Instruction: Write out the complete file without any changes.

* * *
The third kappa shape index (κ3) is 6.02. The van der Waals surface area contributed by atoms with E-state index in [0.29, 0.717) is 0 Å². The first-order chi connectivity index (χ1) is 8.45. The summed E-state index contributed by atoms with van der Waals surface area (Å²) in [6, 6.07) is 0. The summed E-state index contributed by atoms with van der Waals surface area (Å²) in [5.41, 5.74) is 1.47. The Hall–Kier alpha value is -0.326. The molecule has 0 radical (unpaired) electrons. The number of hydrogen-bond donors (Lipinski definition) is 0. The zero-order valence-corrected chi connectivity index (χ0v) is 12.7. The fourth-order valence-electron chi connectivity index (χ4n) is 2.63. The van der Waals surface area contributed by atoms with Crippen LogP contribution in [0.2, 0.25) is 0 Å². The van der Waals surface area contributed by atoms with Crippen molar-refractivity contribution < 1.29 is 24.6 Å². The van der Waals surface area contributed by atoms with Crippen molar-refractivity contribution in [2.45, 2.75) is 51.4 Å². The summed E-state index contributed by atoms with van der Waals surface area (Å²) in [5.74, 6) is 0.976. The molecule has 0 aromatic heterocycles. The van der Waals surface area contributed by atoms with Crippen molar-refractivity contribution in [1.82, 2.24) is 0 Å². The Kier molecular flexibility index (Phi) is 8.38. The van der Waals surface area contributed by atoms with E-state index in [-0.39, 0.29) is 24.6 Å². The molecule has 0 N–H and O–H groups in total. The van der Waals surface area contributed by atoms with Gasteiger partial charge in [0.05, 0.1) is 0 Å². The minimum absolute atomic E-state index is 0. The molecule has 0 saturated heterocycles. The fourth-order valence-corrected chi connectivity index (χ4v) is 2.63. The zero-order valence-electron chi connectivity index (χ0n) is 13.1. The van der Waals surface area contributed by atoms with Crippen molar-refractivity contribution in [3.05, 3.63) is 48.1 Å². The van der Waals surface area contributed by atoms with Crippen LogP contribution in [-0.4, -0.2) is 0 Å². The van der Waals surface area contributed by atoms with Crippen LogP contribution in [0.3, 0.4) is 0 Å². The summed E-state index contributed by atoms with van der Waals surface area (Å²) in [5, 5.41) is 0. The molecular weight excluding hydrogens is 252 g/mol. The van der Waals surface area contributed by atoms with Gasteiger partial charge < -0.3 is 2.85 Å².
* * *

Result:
The third kappa shape index (κ3) is 6.02. The van der Waals surface area contributed by atoms with E-state index in [0.29, 0.717) is 0 Å². The first-order chi connectivity index (χ1) is 8.45. The summed E-state index contributed by atoms with van der Waals surface area (Å²) in [6, 6.07) is 0. The summed E-state index contributed by atoms with van der Waals surface area (Å²) in [5.41, 5.74) is 1.47. The Hall–Kier alpha value is -0.326. The molecule has 0 radical (unpaired) electrons. The number of hydrogen-bond donors (Lipinski definition) is 0. The zero-order valence-corrected chi connectivity index (χ0v) is 12.7. The fourth-order valence-electron chi connectivity index (χ4n) is 2.63. The van der Waals surface area contributed by atoms with Crippen LogP contribution in [0.2, 0.25) is 0 Å². The van der Waals surface area contributed by atoms with Crippen molar-refractivity contribution < 1.29 is 24.6 Å². The van der Waals surface area contributed by atoms with Crippen molar-refractivity contribution in [2.45, 2.75) is 51.4 Å². The summed E-state index contributed by atoms with van der Waals surface area (Å²) in [5.74, 6) is 0.976. The molecule has 0 aromatic heterocycles. The van der Waals surface area contributed by atoms with Crippen molar-refractivity contribution in [1.82, 2.24) is 0 Å². The Kier molecular flexibility index (Phi) is 8.38. The van der Waals surface area contributed by atoms with E-state index in [-0.39, 0.29) is 24.6 Å². The molecule has 0 N–H and O–H groups in total. The van der Waals surface area contributed by atoms with Gasteiger partial charge in [0.05, 0.1) is 0 Å². The minimum absolute atomic E-state index is 0. The molecule has 0 saturated heterocycles. The fourth-order valence-corrected chi connectivity index (χ4v) is 2.63. The zero-order valence-electron chi connectivity index (χ0n) is 13.1. The van der Waals surface area contributed by atoms with Crippen molar-refractivity contribution in [3.05, 3.63) is 48.1 Å². The van der Waals surface area contributed by atoms with Crippen LogP contribution in [-0.4, -0.2) is 0 Å². The van der Waals surface area contributed by atoms with Crippen LogP contribution in [0.3, 0.4) is 0 Å². The summed E-state index contributed by atoms with van der Waals surface area (Å²) in [5, 5.41) is 0. The molecular weight excluding hydrogens is 252 g/mol. The van der Waals surface area contributed by atoms with Gasteiger partial charge < -0.3 is 2.85 Å².